O that you would tear open the heavens and come down, so that the mountains would quake at your presence— as when fire kindles brushwood and the fire causes water to boil— to make your name known to your adversaries, so that the nations might tremble at your presence! When you did awesome deeds that we did not expect, you came down, the mountains quaked at your presence. From ages past no one has heard, no ear has perceived, no eye has seen any God besides you, who works for those who wait for him. You meet those who gladly do right, those who remember you in your ways. But you were angry, and we sinned; because you hid yourself we transgressed. We have all become like one who is unclean, and all our righteous deeds are like a filthy cloth. We all fade like a leaf, and our iniquities, like the wind, take us away. There is no one who calls on your name, or attempts to take hold of you; for you have hidden your face from us, and have delivered us into the hand of our iniquity. Yet, O Lord, you are our Father; we are the clay, and you are our potter; we are all the work of your hand. Do not be exceedingly angry, O Lord, and do not remember iniquity forever. Now consider, we are all your people.
He woke up and rebuked the wind, and said to the sea, “Peace, be still!” Then the wind ceased and there was a dead calm.
BY SHANNON GIBSON
This past September, I was fortunate to travel with an incredible group from Wilshire to Maua, Kenya, on a mission trip. At the end of the week, we had the privilege of going on safari in Samburu. It was the perfect bookend to the trip that allowed us to process the week’s events and marvel in the majesty of our God’s creation.
The animals we saw were spectacular, and the African scenery was nothing less than awe-inspiring. Our first night there, we experienced a magnificent sunset along the Ewaso Ng’iro River. This muddy river took on the golden-yellow color of the setting sun as acacia trees and mountains were silhouetted in the background.
In that moment, the thought that kept resonating within me was: “God is so much bigger than I allow God to be in my everyday life.” It stung my heart a little that back in the States I allowed my routines, problems and stresses to make me forget that my God is the Creator of all I was witnessing. Even when I wasn’t present in this place, it still exists, and God’s work is still on display. I was resolved to return home and allow God to be just as big in my everyday life as in this moment.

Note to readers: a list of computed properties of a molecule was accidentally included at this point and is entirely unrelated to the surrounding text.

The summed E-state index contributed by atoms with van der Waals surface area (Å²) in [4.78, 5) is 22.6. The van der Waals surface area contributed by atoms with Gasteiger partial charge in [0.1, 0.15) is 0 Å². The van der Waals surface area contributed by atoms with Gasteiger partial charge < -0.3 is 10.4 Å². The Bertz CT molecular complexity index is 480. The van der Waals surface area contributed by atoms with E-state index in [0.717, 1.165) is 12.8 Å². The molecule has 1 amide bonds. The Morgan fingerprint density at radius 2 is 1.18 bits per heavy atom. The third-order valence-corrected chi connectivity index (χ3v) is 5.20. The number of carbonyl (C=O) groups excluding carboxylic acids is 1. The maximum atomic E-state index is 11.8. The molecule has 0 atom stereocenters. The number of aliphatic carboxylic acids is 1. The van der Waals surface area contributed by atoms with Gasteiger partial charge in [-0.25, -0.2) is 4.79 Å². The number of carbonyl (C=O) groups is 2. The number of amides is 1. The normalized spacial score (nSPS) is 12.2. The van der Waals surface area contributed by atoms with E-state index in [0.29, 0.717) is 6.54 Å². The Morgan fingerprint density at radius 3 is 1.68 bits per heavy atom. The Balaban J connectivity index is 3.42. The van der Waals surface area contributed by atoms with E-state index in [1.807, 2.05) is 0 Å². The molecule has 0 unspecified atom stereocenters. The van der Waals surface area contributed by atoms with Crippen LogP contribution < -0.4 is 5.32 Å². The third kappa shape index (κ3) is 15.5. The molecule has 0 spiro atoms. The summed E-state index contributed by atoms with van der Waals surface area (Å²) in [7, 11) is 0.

Fast forward to one month after returning home. Routines, problems and stresses had nearly drowned out whatever God-encounter I had had just a few weeks ago. Instead of staring at an amazing sunset in an exotic land, I was staring at a never-ending to-do list, piles of laundry and dirty dishes. I sat down, haggard and tired, to play with my daughter. While sitting in the floor watching her, I remembered the sunset. I remembered how infinite God is, not just in that moment, but even in this moment and in my everyday life. My life had gone back to its usual hustle, but God’s character had not changed.
Unfortunately, not every day is Christmas, and we don’t always get to experience the vast grandeur of God on safari in Africa. Sometimes, God seems distant. Sometimes, God seems quiet. At times, it can even feel as though God has hidden God’s face from us. Sometimes, we must wait for God. In those hard seasons, it’s easy to choose despair or dwell on our problems. Instead, in those moments, remember God’s past faithfulness. Remember how God has restored what was broken. Remember the times of deliverance and provision. Remember God’s unchanging character. And trust God to be faithful again, because it is true to who God is, despite our circumstances.
Our God is so much bigger than we allow in our everyday lives.
MEDITATE: Meditate today on the grandeur of God. Think of the times you have known the vastness of God and tuck away those reminders for the days when it seems God cannot be found.
PRAY: Pray for the peace of Christ to be found in your spirit amid the storms of life. Hear anew the words of the Savior, “Peace, be still.”